The 19th Century - The Golden Age
After independence was won in 1783, New York became one of
the leaders of the newly-formed United States of America, but she
did not truly earn her nickname, The Empire State,
1800's. Once again, physical geography determined human development.
Several treaties with native peoples and land purchases by
speculators opened the door to settlement. Thousands of New England
migrated through the Mohawk Valley into the fertile lands of
Central and Western New York. They built homes in the Federal style
like this home in Canandaigua (pictured on the left
). This was the
frontier of the early19th century, and these new settlers were isolated
from the established towns and cities of the Atlantic Seaboard. The shores
of Lake Erie, the Niagara River, Lake Ontario, and the St. Lawrence River
were also facing an uneasy neighbor - British controlled Upper Canada,
which was being populated by Loyalists
who left the United States often under duress. When the War of 1812
broke out, this international boundary became the scene of many battles,
some large, some small. Some resulted in humiliating American defeats, like
the battle of Queenston Heights
(near Niagara Falls) or Cryslers
(St. Lawrence Valley). Some were morale-boosting victories, such
as Sacketts Harbor
(see the Seaway
and Lake Champlain
. The British still understood the importance
of controlling strategic places when dealing with New York State, but,
once again, they could not exploit that knowledge.
When the peace treaty was signed in 1814, status quo of a sort
returned. Neither side won any new territories. There was one important
positive development, however. Both sides agreed that further conflict
was in no one's interest, and this led to the undefended border
between the US and Canada, which has been the key to the success of both
nations to the present day.
Clinton's Great Ditch
Perhaps the greatest engineering feat in early American history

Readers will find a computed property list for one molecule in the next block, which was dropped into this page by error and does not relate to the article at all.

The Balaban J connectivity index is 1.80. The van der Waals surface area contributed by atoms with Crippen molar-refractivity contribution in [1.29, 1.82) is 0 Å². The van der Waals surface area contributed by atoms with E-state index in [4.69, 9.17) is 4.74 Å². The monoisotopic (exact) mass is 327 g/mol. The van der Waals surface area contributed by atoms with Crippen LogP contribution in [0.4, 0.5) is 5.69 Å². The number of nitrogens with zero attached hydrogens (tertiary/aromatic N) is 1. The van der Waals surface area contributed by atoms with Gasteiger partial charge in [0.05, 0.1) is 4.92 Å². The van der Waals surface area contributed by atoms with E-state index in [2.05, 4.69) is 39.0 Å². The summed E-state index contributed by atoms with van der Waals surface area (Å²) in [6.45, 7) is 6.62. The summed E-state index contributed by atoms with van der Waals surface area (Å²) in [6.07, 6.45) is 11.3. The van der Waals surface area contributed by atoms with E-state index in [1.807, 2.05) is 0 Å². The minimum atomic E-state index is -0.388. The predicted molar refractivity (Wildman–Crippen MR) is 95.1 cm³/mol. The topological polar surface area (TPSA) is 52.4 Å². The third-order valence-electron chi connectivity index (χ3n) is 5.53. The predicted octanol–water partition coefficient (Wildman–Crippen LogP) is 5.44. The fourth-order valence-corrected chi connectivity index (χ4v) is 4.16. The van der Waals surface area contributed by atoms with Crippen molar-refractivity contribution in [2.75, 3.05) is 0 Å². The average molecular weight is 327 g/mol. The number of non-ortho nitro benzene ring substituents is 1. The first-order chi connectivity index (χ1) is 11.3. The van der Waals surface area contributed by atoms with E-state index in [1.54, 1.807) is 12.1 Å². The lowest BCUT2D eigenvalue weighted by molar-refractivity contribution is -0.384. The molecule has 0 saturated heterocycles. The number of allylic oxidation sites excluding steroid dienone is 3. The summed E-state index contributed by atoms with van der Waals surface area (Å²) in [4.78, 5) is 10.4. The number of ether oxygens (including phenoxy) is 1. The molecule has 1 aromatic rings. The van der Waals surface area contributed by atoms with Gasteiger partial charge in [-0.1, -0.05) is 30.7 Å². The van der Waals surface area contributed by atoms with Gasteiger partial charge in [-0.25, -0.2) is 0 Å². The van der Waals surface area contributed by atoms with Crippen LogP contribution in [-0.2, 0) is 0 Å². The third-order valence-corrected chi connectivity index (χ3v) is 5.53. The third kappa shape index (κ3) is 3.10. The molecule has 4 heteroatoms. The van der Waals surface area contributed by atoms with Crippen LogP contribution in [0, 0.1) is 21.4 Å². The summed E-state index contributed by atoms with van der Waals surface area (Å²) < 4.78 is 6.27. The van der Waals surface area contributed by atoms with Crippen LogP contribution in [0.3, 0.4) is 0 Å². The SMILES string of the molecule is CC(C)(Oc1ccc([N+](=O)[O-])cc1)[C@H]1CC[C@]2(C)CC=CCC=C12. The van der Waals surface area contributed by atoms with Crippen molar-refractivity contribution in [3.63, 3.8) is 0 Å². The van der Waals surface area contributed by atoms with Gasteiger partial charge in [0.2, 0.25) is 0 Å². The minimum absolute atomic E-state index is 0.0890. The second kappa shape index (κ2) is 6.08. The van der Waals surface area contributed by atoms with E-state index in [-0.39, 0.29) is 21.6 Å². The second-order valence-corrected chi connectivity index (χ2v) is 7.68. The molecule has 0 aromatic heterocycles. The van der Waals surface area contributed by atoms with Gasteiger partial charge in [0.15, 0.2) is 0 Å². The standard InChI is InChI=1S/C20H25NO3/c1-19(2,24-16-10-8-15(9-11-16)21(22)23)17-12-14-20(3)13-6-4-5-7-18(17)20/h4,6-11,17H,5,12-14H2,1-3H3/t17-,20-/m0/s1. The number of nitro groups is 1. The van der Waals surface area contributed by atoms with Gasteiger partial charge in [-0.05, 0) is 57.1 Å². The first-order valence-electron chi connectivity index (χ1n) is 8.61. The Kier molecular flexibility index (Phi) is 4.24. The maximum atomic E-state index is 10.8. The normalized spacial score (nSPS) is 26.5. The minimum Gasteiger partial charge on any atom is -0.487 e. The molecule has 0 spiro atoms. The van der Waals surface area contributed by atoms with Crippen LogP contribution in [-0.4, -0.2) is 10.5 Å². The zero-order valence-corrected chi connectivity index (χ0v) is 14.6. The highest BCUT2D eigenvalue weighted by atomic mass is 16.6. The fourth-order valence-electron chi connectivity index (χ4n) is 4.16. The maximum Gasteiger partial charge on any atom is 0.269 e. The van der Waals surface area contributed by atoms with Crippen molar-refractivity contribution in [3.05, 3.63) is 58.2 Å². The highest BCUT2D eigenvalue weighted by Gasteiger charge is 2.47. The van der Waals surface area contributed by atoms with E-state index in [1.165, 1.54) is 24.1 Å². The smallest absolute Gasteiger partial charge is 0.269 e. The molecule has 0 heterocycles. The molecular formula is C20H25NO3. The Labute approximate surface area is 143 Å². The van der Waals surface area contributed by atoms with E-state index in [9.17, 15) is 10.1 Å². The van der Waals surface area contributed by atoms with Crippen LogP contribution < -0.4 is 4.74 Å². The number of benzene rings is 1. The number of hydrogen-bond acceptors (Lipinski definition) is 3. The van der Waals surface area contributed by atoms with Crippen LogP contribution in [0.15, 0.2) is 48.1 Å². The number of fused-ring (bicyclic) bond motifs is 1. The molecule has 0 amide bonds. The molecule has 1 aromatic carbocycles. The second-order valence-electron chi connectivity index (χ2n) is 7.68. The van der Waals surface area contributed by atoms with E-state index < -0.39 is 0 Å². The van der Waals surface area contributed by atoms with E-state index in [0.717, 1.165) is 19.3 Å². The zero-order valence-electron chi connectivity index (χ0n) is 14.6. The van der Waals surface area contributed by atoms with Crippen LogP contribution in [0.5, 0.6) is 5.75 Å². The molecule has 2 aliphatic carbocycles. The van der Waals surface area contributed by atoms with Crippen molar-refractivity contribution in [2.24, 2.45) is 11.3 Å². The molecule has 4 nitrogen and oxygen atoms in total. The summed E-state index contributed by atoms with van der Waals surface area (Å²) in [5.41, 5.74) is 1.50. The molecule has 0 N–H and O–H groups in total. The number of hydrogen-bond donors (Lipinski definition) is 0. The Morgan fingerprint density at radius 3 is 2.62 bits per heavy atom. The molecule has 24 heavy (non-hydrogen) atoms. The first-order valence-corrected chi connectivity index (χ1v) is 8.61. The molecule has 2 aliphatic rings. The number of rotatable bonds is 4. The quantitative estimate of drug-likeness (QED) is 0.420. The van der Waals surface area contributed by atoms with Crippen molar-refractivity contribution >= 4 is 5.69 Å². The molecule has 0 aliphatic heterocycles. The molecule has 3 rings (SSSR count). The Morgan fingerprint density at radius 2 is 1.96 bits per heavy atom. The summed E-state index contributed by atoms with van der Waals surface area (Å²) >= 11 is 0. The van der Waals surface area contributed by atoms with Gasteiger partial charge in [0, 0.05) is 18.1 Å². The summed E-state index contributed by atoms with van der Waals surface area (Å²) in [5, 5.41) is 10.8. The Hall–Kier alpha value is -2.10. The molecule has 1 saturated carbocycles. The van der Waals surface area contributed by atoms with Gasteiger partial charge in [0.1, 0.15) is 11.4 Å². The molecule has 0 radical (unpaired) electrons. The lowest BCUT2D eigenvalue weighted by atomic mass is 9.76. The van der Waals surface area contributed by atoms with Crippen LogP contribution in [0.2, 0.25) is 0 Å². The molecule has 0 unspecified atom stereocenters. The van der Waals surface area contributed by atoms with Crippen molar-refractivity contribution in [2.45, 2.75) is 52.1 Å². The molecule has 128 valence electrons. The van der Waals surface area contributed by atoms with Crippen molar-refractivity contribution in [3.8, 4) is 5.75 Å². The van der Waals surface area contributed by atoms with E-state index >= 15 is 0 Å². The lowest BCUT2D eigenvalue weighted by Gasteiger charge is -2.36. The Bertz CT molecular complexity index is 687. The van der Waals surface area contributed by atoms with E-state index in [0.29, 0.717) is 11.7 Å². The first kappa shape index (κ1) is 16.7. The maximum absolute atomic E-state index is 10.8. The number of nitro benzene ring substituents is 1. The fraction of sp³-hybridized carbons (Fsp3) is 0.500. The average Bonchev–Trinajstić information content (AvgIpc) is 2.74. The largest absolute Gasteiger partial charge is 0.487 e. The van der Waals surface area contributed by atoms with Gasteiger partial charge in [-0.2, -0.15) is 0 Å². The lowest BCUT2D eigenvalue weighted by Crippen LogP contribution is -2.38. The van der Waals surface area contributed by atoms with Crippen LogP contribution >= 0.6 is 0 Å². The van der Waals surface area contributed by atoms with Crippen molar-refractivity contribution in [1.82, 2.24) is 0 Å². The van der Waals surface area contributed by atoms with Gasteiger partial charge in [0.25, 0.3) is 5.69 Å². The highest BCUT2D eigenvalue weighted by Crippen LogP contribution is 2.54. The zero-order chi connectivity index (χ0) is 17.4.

was the building of the Erie Canal by the people of New York State,
both native-born and recent immigrants. This accomplishment is often
a minor footnote in textbooks, but it was crucial not only to the development
of New York, but to the nation as a whole. It was first proposed by
Jesse Hawley, a bankrupt businessman sitting in a Canandaigua debtors
jail in 1807. But her true champion was Governor DeWitt Clinton, who pushed
the project through the legislature despite some very tough opposition.
Construction began near Rome (Why there, you ask?
Central New York
for the details).
The "ditch" itself was only four feet deep and thirty feet
across, and it stretched 363 miles. Eight-three locks were constructed
to overcome the difference in elevation between the Hudson River (at sea
level, since it is an estuary at Albany) and Lake Erie (570 ft.).
You might ask the question, "Why did the canal terminate at
Lake Erie, when Lake Ontario is much closer?" First you need to answer
a second question. "Once the boats reach Lake Ontario, what next?" Transport
could continue to Canada, but that would have benefitted the British Empire,
not the Empire State
. If you wanted to continue west, you would
have to find a way around the Falls of Niagara, a very daunting task
in the 1820's. So, to be successful, the canal had to obey the laws of
geography, so Lake Erie was the goal. And only in New York could this goal
be realistically achieved, because of our unique glacially-modified landscapes.
- First, there is the Hudson River, which
is navigable by sailing ships and steamers (beginning with Robert Fulton's
Clermont in 1807) from New York Harbor to
Troy. This gets you through the Appalachian barrier.
- Next, there is the Mohawk River, which
clearly shows up as an east-west green ribbon on any relief map. It has
many rapids and falls, but a canal can be built beside it. And that takes
you west of any other mountain barriers.
- The glacial soil of Central and Western New
York made for relatively easing digging, with the technology available
to the self-taught engineers of the day. Many east-west trending valleys
carved by the meltwaters of the receding glaciers were also used around
Syracuse and Fairport.
- You still have to get around Niagara Falls, but
the cliff (or escarpment) was more manageable at Lockport. The
famous five-step locks built there were the marvel of their day. (They
are still impressive, although boat traffic today goes through two modern
locks instead - see photo on right).
When the canal was completed in 1825, it was a scene of celebration
across the state. There was good reason to be happy. New York City
became the premier financial center of the nation, since almost all
the trade to and from the west passed through her harbor. Thousands of
people immigrated to the towns and cities along the canal and beyond,